Reboxetine use while Breastfeeding
Reboxetine Levels and Effects while Breastfeeding
Summary of Use during Lactation
Reboxetine is not approved for marketing in the United States by the U.S. Food and Drug Administration, but is available in other countries. Limited information indicates that maternal doses of up to 10 mg daily produce low levels in milk and appear to not result in any adverse effects in breastfed infants. Until more data are available, reboxetine should be used with careful monitoring during breastfeeding.
Maternal Levels. Four women with postpartum depression had been taking reboxetine in an average dose of 6.5 mg daily (range 4 to 10 mg daily) equivalent to 79 mcg/kg daily (range 44 to 172 mcg/kg daily) for an average of 2.5 months (range 1.3 to 4.1 months). The mothers collected fore- and hindmilk samples before the first daily dose and with each infant feeding throughout 24 hours (7 to 8 times). Average peak milk reboxetine levels of 16 mcg/L (range 10 to 21 mcg/L) occurred at an average of 4.3 hours (range 1 to 8.8 hours) after the dose. The mean of the average plasma concentrations was 11.3 mcg/L (range 6.7 to 16.3 mcg/L). The infant dosage averaged 1.7 mcg/kg daily (range 1 to 2.4 mcg/kg daily) which was 2% (range 1.4 to 2.5%) of the maternal weight-adjusted dosage.
Infant Levels. Four infants whose mothers had postpartum depression had been breastfed (extent not stated) for 1.3 to 2.1 months during maternal reboxetine therapy at an average dose of 6.5 mg (79 mcg/kg) daily. The infant dosage was calculated to be 1.7 mcg/kg daily (range 1 to 2.4 mcg/kg daily). Individual infant plasma levels obtained (times not stated) were 2.3, 2.6, 5 and undetectable (<4) mcg/L. The mean of the average maternal plasma concentrations was 192 mcg/L.
Effects in Breastfed Infants
Four infants whose mothers had postpartum depression had been breastfed (extent not stated) for 1.3 to 2.1 months during maternal reboxetine therapy at an average dose of 6.5 mg (79 mcg/kg) daily. One of the mothers was also taking escitalopram 20 mg daily and another was taking sertraline 300 mg daily. None of the infants exhibited any adverse reactions. Three of the infants had normal Denver developmental scores; the fourth whose mother was taking reboxetine had a developmental age of only 71% of normal, but the problem predated maternal reboxetine therapy.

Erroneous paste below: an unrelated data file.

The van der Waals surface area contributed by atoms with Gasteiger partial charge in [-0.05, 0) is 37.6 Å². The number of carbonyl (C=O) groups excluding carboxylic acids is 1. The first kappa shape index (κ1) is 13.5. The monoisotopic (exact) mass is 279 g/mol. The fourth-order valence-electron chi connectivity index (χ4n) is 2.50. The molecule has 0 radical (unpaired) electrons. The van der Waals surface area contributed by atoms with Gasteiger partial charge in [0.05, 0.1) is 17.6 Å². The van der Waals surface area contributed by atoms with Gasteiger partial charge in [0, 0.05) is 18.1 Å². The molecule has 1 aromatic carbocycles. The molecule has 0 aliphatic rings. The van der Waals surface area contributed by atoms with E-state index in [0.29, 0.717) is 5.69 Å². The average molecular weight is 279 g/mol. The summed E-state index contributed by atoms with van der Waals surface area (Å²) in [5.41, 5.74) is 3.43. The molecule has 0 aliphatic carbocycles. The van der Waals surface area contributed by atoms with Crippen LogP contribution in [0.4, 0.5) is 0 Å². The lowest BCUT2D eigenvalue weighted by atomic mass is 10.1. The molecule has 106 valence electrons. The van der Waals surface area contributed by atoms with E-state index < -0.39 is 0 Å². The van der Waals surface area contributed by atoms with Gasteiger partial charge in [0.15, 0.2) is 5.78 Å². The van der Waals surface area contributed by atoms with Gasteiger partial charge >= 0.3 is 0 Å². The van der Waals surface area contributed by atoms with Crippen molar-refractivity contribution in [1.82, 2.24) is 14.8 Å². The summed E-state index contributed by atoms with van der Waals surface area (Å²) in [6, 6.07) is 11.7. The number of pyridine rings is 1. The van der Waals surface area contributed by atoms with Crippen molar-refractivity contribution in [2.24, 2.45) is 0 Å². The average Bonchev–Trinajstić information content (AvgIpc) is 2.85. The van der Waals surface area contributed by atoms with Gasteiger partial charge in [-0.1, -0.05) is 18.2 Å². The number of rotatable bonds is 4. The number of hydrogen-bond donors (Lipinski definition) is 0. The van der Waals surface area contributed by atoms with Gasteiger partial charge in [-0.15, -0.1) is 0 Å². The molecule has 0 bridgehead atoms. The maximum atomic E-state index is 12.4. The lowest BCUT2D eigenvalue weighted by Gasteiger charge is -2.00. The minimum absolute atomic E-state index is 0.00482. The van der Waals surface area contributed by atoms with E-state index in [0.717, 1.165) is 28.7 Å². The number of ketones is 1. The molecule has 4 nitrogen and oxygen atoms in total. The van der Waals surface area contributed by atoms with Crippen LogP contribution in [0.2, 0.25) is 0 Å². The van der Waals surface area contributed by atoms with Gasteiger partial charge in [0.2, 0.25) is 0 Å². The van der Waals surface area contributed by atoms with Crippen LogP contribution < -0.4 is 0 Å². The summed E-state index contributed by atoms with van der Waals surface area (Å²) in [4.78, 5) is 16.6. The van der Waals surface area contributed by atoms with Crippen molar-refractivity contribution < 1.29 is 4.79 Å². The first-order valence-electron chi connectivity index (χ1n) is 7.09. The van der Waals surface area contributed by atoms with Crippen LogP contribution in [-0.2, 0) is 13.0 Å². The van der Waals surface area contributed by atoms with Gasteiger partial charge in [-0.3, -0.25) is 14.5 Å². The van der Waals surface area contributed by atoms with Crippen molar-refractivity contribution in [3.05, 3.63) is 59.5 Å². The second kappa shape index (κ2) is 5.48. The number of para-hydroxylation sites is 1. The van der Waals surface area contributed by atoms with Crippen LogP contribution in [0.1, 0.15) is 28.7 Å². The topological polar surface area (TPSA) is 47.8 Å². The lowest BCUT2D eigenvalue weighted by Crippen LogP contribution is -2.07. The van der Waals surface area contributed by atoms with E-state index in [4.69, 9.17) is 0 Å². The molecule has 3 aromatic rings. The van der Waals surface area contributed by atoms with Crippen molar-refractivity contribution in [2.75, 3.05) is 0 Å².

Effects on Lactation and Breastmilk
Reboxetine increased serum prolactin in male subjects. The relevance of this finding to nursing mothers is not clear. The prolactin level in a mother with established lactation may not affect her ability to breastfeed.
An observational study looked at outcomes of 2859 women who took an antidepressant during the 2 years prior to pregnancy. Compared to women who did not take an antidepressant during pregnancy, mothers who took an antidepressant during all 3 trimesters of pregnancy were 30% less likely to be breastfeeding upon hospital discharge. Mothers who took an antidepressant only during the third trimester were 75% less likely to be breastfeeding at discharge. Those who took an antidepressant only during the first and second trimesters did not have a reduced likelihood of breastfeeding at discharge. The antidepressants used by the mothers were not specified.
Alternate Drugs to Consider
1. Hackett LP, Ilett KF, Rampono J et al. Transfer of reboxetine into breastmilk, its plasma concentrations and lack of adverse effects in the breastfed infant. Eur J Clin Pharmacol. 2006;62:633-8. PMID: 16699799
2. Coker F, Taylor D. Antidepressant-induced hyperprolactinaemia: incidence, mechanisms and management. CNS Drugs. 2010;24:563-74. PMID: 20527996
3. Venkatesh KK, Castro VM, Perlis RH et al. Impact of antidepressant treatment during pregnancy on obstetric outcomes among women previously treated for depression. Am J Obstet Gynecol. 2017;216:S466-S467.
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Adrenergic Uptake Inhibitors
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